As we’ve mentioned before, we are extremely proud to be part of the City of Santa Clarita. It seems like every other week, our community is making headlines for positive contributions among its friends and neighbors. This time, they are partnering with the American Red Cross at the Century Room in downtown City Hall. From 9:15am – 3:15 pm this Wednesday, Red Cross reps will be on hand to accept donations and save lives.
We are encouraging all of our staff and residents to partake in this charitable event. According to the Red Cross, a blood drawing that takes mere minutes can save up to three human lives. Spreading the word is key to making Wednesday’s Drive a success. Even if it’s to people in other parts of LA, we are hopeful friends (and friends of friends) can make their way to our neighborhood to do their part in paying it forward.
And if you are coming from out of town, please stop by and pay us a visit. Because doing good is what we’re all about. To find out more about Wednesday’s Blood Drive, reach out to Amanda Santos at (661) 255-4923. We hope to see you there!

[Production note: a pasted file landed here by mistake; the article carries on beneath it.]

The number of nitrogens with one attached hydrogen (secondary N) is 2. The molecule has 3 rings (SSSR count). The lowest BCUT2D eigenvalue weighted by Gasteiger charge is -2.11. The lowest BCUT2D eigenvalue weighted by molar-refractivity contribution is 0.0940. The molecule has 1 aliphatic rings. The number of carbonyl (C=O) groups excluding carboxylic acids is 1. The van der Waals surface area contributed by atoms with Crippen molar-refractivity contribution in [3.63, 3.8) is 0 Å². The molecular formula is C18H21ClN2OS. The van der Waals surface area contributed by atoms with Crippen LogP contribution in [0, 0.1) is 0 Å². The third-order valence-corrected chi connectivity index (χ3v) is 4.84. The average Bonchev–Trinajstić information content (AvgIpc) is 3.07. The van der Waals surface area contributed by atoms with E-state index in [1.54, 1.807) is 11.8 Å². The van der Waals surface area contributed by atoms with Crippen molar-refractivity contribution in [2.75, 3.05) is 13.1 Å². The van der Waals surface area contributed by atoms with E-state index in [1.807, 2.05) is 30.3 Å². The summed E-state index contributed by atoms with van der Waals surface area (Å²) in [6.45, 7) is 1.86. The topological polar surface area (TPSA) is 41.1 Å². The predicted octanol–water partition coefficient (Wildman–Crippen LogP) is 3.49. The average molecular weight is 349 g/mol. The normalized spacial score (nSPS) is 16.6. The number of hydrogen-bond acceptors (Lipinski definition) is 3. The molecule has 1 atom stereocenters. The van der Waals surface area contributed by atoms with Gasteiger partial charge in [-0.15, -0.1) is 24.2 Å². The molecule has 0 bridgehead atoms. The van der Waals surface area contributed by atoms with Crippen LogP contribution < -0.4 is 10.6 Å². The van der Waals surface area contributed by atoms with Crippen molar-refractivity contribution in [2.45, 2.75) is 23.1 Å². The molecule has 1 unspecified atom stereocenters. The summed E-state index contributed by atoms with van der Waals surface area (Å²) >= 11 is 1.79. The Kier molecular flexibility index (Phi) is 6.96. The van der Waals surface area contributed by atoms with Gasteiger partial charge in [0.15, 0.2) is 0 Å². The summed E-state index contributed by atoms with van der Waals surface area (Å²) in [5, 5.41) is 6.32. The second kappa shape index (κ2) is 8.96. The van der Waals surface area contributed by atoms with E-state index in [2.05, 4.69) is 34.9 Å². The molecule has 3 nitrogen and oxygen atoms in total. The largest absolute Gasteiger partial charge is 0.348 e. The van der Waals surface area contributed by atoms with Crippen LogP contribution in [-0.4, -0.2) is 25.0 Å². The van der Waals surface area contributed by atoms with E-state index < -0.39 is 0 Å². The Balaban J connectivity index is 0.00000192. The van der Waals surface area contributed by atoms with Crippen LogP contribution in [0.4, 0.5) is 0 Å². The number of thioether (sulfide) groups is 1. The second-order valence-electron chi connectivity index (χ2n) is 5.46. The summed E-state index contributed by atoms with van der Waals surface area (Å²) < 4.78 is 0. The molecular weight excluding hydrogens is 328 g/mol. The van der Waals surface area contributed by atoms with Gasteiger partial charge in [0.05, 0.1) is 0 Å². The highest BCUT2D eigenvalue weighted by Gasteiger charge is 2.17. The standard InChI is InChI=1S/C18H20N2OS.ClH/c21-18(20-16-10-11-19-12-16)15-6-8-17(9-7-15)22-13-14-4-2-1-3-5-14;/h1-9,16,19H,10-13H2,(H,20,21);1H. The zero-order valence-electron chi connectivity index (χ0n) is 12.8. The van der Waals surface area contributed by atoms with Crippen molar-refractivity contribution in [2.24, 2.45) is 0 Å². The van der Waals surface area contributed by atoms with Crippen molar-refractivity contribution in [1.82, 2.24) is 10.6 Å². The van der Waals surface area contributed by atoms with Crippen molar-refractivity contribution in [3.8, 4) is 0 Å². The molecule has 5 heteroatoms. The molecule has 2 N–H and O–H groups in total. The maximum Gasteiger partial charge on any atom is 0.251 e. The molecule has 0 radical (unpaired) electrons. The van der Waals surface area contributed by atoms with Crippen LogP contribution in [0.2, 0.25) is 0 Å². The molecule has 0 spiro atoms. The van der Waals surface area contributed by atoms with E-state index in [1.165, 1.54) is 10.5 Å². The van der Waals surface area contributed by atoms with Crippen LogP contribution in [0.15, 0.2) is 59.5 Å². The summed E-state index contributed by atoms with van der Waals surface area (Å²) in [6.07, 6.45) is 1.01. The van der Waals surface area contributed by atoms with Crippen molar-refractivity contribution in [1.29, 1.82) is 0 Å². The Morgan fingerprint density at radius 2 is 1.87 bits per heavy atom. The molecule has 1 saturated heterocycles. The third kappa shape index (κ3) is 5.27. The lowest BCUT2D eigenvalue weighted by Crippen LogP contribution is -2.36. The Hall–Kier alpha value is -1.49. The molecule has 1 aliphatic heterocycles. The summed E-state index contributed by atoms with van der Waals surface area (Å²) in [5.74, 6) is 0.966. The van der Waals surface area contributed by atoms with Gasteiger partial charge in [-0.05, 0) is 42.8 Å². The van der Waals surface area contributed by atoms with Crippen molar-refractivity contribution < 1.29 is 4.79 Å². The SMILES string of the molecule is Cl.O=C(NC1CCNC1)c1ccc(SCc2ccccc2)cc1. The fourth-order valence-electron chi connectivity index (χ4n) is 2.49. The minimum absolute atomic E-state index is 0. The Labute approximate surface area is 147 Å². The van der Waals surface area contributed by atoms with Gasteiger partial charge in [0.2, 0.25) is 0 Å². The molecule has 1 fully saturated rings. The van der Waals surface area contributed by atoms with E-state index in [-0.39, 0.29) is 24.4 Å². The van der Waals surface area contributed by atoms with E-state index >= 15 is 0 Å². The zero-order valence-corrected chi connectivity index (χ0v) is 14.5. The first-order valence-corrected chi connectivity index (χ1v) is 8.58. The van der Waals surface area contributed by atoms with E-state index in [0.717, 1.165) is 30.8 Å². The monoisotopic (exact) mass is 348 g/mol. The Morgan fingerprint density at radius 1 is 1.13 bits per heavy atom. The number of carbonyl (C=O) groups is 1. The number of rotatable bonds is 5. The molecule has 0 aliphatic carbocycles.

Pull up any sports page and you’ll see nothing but “March Madness” updates dominating the headlines. And why not? It’s certainly a fun experience, as the country’s best college basketball teams battle each other for an NCAA Championship. But along with all of the fun, comes gambling brackets, happy hours and lots of temptation for those who have struggled with addiction. Our advice is to celebrate March without the so-called “Madness”…and here’s a few tips that can help you do just that.
Believe it or not, roughly $227 million is legally wagered during annual March Madness events. And according to The Atlantic, illegal betting could reach as high as $2.5 billion. We recommend staying out of the brackets entirely. Even if it’s just friendly office wagers, the temptation to want to bet more only increases the more success you have on an “innocent” bracket pool. Small time bets like that work as a gateway to much worse losses, particularly if you’re someone who’s struggled with gambling addiction in the past.